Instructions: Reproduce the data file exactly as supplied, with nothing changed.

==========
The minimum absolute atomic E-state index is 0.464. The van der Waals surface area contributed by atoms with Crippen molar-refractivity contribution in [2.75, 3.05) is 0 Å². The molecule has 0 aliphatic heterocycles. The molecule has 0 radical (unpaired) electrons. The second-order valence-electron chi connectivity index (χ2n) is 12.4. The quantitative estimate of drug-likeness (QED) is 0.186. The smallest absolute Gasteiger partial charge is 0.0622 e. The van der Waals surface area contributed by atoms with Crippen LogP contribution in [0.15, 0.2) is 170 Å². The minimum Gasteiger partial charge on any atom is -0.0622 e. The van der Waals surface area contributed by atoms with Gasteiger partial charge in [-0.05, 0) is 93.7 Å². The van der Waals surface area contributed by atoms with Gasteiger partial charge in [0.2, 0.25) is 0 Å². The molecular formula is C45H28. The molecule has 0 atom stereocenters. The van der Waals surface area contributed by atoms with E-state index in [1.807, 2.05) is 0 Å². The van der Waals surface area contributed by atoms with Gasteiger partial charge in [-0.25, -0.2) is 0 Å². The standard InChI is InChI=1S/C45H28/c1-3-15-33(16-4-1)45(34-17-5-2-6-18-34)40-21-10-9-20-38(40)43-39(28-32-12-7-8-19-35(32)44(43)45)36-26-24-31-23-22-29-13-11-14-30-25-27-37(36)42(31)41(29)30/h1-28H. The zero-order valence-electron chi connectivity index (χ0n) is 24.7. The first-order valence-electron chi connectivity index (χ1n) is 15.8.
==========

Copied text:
The minimum absolute atomic E-state index is 0.464. The van der Waals surface area contributed by atoms with Crippen molar-refractivity contribution in [2.75, 3.05) is 0 Å². The molecule has 0 aliphatic heterocycles. The molecule has 0 radical (unpaired) electrons. The second-order valence-electron chi connectivity index (χ2n) is 12.4. The quantitative estimate of drug-likeness (QED) is 0.186. The smallest absolute Gasteiger partial charge is 0.0622 e. The van der Waals surface area contributed by atoms with Crippen LogP contribution in [0.15, 0.2) is 170 Å². The minimum Gasteiger partial charge on any atom is -0.0622 e. The van der Waals surface area contributed by atoms with Gasteiger partial charge in [-0.05, 0) is 93.7 Å². The van der Waals surface area contributed by atoms with Gasteiger partial charge in [0.2, 0.25) is 0 Å². The molecular formula is C45H28. The molecule has 0 atom stereocenters. The van der Waals surface area contributed by atoms with E-state index in [1.807, 2.05) is 0 Å². The van der Waals surface area contributed by atoms with Gasteiger partial charge in [-0.25, -0.2) is 0 Å². The standard InChI is InChI=1S/C45H28/c1-3-15-33(16-4-1)45(34-17-5-2-6-18-34)40-21-10-9-20-38(40)43-39(28-32-12-7-8-19-35(32)44(43)45)36-26-24-31-23-22-29-13-11-14-30-25-27-37(36)42(31)41(29)30/h1-28H. The zero-order valence-electron chi connectivity index (χ0n) is 24.7. The first-order valence-electron chi connectivity index (χ1n) is 15.8.